by Jayde Dieu ‘20
I have always had a passion for writing. From the moment my hands first felt a book to the first time my pencil touched paper, I knew that it would be essential to me. It is through writing that one can experience the past and determine the future. It is humanity’s greatest superpower.
As a young girl, I kept journals of my life as I experienced it. I still own diaries from my six-year-old self, and they are littered with stories of imaginary friends and sandbox antics. I have journals from my thirteen-year-old self as well, and not even a love expert could convince me that I was not in love with the boy whose name I no longer remember. The freedom I got from expressing myself is a feeling that I have only been able to experience through writing.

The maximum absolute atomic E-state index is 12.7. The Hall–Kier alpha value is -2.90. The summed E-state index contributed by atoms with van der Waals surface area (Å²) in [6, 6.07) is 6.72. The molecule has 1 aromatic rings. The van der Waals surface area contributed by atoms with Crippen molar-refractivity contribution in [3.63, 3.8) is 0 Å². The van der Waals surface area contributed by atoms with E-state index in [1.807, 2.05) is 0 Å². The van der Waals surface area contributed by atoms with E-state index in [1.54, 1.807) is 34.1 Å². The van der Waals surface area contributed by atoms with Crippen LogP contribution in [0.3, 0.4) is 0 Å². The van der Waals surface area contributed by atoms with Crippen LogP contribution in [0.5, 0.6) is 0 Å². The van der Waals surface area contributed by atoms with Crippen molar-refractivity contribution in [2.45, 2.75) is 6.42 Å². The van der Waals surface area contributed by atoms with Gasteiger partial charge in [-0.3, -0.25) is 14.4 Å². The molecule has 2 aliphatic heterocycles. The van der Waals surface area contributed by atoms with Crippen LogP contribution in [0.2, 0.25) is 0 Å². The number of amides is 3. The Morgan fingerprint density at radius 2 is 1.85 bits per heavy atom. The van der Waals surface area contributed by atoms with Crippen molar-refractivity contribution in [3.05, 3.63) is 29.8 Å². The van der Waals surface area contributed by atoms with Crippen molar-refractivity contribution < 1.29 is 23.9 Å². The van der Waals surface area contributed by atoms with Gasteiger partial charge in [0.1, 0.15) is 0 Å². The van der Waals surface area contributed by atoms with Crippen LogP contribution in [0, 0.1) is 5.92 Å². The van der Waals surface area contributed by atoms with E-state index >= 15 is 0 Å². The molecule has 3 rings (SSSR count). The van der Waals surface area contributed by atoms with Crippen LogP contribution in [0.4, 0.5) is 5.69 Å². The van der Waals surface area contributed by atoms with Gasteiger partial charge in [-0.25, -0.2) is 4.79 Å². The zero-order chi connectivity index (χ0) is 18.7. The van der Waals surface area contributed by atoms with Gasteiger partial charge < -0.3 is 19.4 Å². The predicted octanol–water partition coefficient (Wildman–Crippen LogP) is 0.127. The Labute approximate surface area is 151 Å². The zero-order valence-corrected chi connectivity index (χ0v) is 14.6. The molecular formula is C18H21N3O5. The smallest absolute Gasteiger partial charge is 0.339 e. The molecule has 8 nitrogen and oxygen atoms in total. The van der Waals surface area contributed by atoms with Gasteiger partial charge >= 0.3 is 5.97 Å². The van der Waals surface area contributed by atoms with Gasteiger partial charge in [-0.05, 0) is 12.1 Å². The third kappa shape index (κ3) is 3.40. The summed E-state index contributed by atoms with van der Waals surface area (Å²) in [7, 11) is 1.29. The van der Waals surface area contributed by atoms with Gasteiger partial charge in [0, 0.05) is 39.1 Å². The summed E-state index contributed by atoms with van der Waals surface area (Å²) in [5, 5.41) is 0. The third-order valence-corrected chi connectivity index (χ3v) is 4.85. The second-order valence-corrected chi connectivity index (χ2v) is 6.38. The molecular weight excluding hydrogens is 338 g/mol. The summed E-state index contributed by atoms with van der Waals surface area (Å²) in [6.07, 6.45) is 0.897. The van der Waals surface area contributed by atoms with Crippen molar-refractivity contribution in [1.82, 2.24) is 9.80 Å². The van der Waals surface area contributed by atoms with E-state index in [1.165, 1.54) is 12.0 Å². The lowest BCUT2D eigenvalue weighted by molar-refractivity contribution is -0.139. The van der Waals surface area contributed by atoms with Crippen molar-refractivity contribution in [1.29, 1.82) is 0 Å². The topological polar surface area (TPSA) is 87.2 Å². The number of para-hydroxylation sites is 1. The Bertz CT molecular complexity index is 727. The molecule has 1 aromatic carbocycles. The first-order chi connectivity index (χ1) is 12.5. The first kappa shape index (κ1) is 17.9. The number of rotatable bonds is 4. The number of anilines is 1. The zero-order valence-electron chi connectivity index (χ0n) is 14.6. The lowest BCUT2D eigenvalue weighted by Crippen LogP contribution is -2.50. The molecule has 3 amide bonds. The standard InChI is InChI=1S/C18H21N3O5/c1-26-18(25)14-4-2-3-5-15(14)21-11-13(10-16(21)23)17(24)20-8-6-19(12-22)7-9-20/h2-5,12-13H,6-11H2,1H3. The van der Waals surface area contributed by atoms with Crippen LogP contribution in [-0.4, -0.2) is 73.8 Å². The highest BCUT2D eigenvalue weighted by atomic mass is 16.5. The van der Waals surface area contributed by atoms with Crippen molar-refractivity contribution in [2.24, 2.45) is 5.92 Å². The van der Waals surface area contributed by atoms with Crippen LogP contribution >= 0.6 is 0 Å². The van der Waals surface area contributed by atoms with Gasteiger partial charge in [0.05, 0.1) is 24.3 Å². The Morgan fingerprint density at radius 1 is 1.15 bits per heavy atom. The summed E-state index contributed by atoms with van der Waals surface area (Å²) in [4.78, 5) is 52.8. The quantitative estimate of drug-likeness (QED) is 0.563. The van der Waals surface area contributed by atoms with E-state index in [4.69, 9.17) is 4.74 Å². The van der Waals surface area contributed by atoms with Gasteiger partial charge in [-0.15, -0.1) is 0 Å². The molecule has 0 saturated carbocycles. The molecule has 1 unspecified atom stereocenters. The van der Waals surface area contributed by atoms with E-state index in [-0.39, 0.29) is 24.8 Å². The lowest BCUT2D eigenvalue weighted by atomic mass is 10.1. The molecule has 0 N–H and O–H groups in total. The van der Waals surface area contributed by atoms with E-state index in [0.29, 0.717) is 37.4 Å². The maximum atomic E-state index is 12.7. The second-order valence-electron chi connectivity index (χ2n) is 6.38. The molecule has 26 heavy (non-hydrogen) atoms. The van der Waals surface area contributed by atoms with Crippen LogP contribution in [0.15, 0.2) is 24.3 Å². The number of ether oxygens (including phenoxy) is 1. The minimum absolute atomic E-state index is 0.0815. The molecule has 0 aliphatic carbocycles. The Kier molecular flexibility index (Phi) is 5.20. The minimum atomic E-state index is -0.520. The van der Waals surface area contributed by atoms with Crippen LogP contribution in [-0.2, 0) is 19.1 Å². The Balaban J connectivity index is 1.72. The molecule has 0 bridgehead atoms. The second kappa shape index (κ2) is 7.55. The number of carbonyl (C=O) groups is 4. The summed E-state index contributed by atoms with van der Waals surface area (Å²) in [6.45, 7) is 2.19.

As I grew, however, I found that it became increasingly difficult for me to be completely honest when sharing aspects of my story through writing. Human beings naturally fear vulnerability. People often shy away from the idea of sharing their true and complete self with a reader. By writing, an author relinquishes the narrative of their being to the judgement of others, and this is quite possibly the most terrifying act imaginable.
I had to overcome the idea that my tribulations were mine alone. As a young adult, it is quite easy to feel lonely among your challenges even if you are not alone. Everyone carries the burden of their own story, but it is through vulnerability that we, as a society, can lighten each other’s load.
Although it will be difficult, I want to make a difference in this world, and I choose to arm myself with pen and paper.